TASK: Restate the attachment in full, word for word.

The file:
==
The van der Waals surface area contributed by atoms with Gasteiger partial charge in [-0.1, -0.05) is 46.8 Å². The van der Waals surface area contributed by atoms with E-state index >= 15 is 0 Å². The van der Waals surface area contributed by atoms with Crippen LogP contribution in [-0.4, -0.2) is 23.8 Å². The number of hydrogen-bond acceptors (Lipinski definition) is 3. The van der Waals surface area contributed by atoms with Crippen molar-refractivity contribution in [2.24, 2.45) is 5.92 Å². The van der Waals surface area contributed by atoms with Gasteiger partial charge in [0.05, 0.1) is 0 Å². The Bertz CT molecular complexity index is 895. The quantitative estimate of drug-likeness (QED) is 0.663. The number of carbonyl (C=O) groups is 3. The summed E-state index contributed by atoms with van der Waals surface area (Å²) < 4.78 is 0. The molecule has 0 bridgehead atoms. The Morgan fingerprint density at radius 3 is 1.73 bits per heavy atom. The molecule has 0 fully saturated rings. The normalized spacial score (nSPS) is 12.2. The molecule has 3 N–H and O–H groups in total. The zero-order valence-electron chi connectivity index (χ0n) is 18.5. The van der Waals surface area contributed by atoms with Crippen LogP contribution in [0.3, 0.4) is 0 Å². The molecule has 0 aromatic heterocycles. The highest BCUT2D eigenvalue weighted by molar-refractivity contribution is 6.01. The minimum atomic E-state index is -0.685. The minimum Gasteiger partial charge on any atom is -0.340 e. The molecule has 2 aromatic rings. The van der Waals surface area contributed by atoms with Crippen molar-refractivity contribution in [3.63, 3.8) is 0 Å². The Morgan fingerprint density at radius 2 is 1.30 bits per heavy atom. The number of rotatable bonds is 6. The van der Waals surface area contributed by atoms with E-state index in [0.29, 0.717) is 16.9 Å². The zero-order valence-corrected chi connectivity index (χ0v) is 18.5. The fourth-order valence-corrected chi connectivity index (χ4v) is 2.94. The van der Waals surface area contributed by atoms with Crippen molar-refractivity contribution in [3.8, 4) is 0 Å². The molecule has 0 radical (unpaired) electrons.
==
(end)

The van der Waals surface area contributed by atoms with Gasteiger partial charge in [-0.1, -0.05) is 46.8 Å². The van der Waals surface area contributed by atoms with E-state index >= 15 is 0 Å². The van der Waals surface area contributed by atoms with Crippen LogP contribution in [-0.4, -0.2) is 23.8 Å². The number of hydrogen-bond acceptors (Lipinski definition) is 3. The van der Waals surface area contributed by atoms with Crippen molar-refractivity contribution in [2.24, 2.45) is 5.92 Å². The van der Waals surface area contributed by atoms with Gasteiger partial charge in [0.05, 0.1) is 0 Å². The Bertz CT molecular complexity index is 895. The quantitative estimate of drug-likeness (QED) is 0.663. The number of carbonyl (C=O) groups is 3. The summed E-state index contributed by atoms with van der Waals surface area (Å²) < 4.78 is 0. The molecule has 0 bridgehead atoms. The Morgan fingerprint density at radius 3 is 1.73 bits per heavy atom. The molecule has 0 fully saturated rings. The normalized spacial score (nSPS) is 12.2. The molecule has 3 N–H and O–H groups in total. The zero-order valence-electron chi connectivity index (χ0n) is 18.5. The van der Waals surface area contributed by atoms with Crippen LogP contribution in [0.3, 0.4) is 0 Å². The molecule has 0 aromatic heterocycles. The highest BCUT2D eigenvalue weighted by molar-refractivity contribution is 6.01. The minimum atomic E-state index is -0.685. The minimum Gasteiger partial charge on any atom is -0.340 e. The molecule has 2 aromatic rings. The van der Waals surface area contributed by atoms with Crippen molar-refractivity contribution in [3.63, 3.8) is 0 Å². The Morgan fingerprint density at radius 2 is 1.30 bits per heavy atom. The number of rotatable bonds is 6. The van der Waals surface area contributed by atoms with E-state index in [0.29, 0.717) is 16.9 Å². The zero-order valence-corrected chi connectivity index (χ0v) is 18.5. The fourth-order valence-corrected chi connectivity index (χ4v) is 2.94. The van der Waals surface area contributed by atoms with Crippen molar-refractivity contribution in [3.8, 4) is 0 Å². The molecule has 0 radical (unpaired) electrons.